The Disappointments Room

·17 min read

Allow me to share a quick story about being a 12-year-old during the holiday season of 1989. I was no stranger to dropping hints about presents I wanted whenever Christmas rolled around in previous years. In fact, I knew I was getting to the age where I was well past Santa Claus and I also knew, based on the observation of my older siblings, my days of getting a pile of toys on this day was At this time, I was already a dedicated gamer. Nintendo dominated my free time, and I had already had my fill of beating Super Mario Bros., Legend of Zelda, Castlevania, Metroid, etc, etc, many times over. I wanted to go to the next level, and that holiday season, Nintendo knew exactly what it took to entice me - the introduction of...THE POWER GLOVE.

I had to have it. I mean, I was basically living a parallel life to Fred Savage at this age, and he was starring in a movie about the darn thing. I mean how often do video game hardware peripherals get their own movie? I begged for it. I was told it was just too expensive. I begged and begged and begged. The big morning came and...I didn’t get it. Hey, my best friend did, though. By 9am Christmas morning, 1989, I had opened all my presents. At approximately 9:05am, my best friend called me and told me he got the glove. I then explained to my mother like any sophisticated 12-year-old would after being given a pile of presents - I have to go over to my friend’s house now and play with a toy he got. So, I did. Boy, did I learn a valuable lesson that day.

At my friend’s house, he unveiled the glove. It was like touching the monolith in 2001: A Space Odyssey. My friend and I were on a course to reach a new level of enlightenment. Gaming, as we knew it, was about to change forever. We set the thing up, my friend of course getting honors to play with the glove first, and proceeded to play Contra. It was a disaster. He couldn’t shoot in any desired direction, he couldn’t figure out how to jump and he would just plain get frozen in place, unable to advance on a side-scrolling game, which meant I was stuck on the far right of the screen, trying to advance but couldn’t, because my buddy was hampered by this wonderful technology. He got upset, tossed Contra out the machine, and slammed in Mike Tyson’s Punch-Out. “Now”, he said, “now we are going to see what this puppy can do!” as he shadow boxed in anticipation with his beloved new glove.

He lost to Glass Joe.

My friend, and there’s a reason I leave his name out of this story, lost his mind. He reset the game and lost to Glass Joe again. For those unaware, losing to Glass Joe in Mike Tyson’s Punch-Out is akin to getting stumped by a maze on the back of a restaurant placemat. My friend had had enough. He tossed the glove off and said “Here, you try it!”, keeping in mind only an hour ago, he was gloating over the phone about how he had gotten this “Holy Grail” of video game accessories. So I slipped the glove on, felt like Buck Rodgers for about three and a half seconds and then proceeded to endure the most frustrating, pointless session of gaming in my life.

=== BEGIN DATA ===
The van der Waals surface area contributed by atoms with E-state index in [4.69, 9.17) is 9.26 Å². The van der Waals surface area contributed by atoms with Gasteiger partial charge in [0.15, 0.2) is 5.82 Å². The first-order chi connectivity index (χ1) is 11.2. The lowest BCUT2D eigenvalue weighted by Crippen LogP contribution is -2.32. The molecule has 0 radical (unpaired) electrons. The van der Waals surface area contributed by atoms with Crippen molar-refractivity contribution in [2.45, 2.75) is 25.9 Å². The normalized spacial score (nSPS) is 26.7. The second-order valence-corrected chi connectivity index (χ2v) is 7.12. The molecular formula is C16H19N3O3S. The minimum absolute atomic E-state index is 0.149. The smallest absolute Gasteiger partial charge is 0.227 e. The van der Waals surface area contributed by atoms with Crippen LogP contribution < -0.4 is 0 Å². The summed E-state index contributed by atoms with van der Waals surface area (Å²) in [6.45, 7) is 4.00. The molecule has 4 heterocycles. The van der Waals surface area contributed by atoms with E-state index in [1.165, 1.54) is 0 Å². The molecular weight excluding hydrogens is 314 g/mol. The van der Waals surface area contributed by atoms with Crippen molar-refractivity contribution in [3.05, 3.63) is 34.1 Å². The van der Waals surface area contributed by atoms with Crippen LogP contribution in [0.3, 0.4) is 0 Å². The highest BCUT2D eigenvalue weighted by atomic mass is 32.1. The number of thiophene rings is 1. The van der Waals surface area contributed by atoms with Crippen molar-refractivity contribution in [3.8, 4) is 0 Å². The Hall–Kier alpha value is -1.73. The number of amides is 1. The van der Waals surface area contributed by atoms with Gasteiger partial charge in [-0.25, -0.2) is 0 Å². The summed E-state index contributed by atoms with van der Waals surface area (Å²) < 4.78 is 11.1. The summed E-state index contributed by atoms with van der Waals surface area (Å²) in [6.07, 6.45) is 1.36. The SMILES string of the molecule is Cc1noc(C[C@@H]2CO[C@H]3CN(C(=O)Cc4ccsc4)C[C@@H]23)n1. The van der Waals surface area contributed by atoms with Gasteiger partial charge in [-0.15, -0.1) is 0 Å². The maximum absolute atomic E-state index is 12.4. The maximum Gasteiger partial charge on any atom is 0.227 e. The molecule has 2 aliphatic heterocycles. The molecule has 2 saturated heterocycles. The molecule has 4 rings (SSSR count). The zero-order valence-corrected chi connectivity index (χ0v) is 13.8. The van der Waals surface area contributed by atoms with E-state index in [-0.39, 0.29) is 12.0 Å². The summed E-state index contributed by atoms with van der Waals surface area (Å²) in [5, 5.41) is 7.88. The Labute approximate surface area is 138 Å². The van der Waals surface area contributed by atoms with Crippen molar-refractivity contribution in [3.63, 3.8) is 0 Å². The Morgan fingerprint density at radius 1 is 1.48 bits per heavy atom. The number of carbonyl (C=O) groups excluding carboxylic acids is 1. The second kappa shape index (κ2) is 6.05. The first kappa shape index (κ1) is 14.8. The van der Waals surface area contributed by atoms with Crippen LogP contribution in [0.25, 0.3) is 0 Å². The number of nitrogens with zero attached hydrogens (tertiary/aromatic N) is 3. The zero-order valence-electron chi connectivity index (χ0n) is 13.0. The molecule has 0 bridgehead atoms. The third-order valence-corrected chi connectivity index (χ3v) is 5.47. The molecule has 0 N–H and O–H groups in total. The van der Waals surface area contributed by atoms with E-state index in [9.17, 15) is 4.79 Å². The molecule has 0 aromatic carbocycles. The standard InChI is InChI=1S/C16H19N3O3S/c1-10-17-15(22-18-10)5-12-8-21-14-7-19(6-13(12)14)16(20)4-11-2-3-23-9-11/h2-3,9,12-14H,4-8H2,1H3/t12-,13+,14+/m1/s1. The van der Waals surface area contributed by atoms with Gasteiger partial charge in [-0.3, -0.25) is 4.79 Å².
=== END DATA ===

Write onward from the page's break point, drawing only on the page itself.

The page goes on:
The Power Glove was a DUD.

Why do I share this story? Well, for one, it’s a nice one to tell. It brings back memories that I cannot help but chuckle at. But, I felt it sort of appropriate for this one-off, downtime during an international break, style of column I have for you today. We are here to talk about disappointments, folks. FPL players who we expect great thing from only to wind up getting “power gloved”. What follows are my picks for biggest busts at each position so far this season, along with some honorable mentions, and then a bit of prognosis about whether they can improve on their terrible starts. Perhaps as an FPL manager, you, yourself, are off to a bad start, too. Perhaps this could be cathartic for you then. Let’s get started, shall we?

Harry Kane - No need to build up to a grand finale, let us get the biggest disappointment of the season out in the open immediately. Level with the most expensive player in the game (Mo Salah the lone other, when the Week 1 deadline came, at 12.5m), and multi-time winner of the Golden Boot, Kane has been a big name in FPL for many years. In fact, last season, we saw a side of Kane we had not yet seen - a penchant for assisting. He doubled his previous career-high by doling out 14 assists, helping him to his biggest season point total of his FPL career - 242. It is no wonder, then, that when the Week 1 deadline for the new season came, nearly a million managers had Kane in their side, despite the heavy rumors of a move to Manchester City. Surely, less investment would have been seen had he been linked to a club outside the PL, but the prospects of a striker of his caliber, nailed on in City’s prolific attack was enough to make him appealing, no matter what his eventual fate was.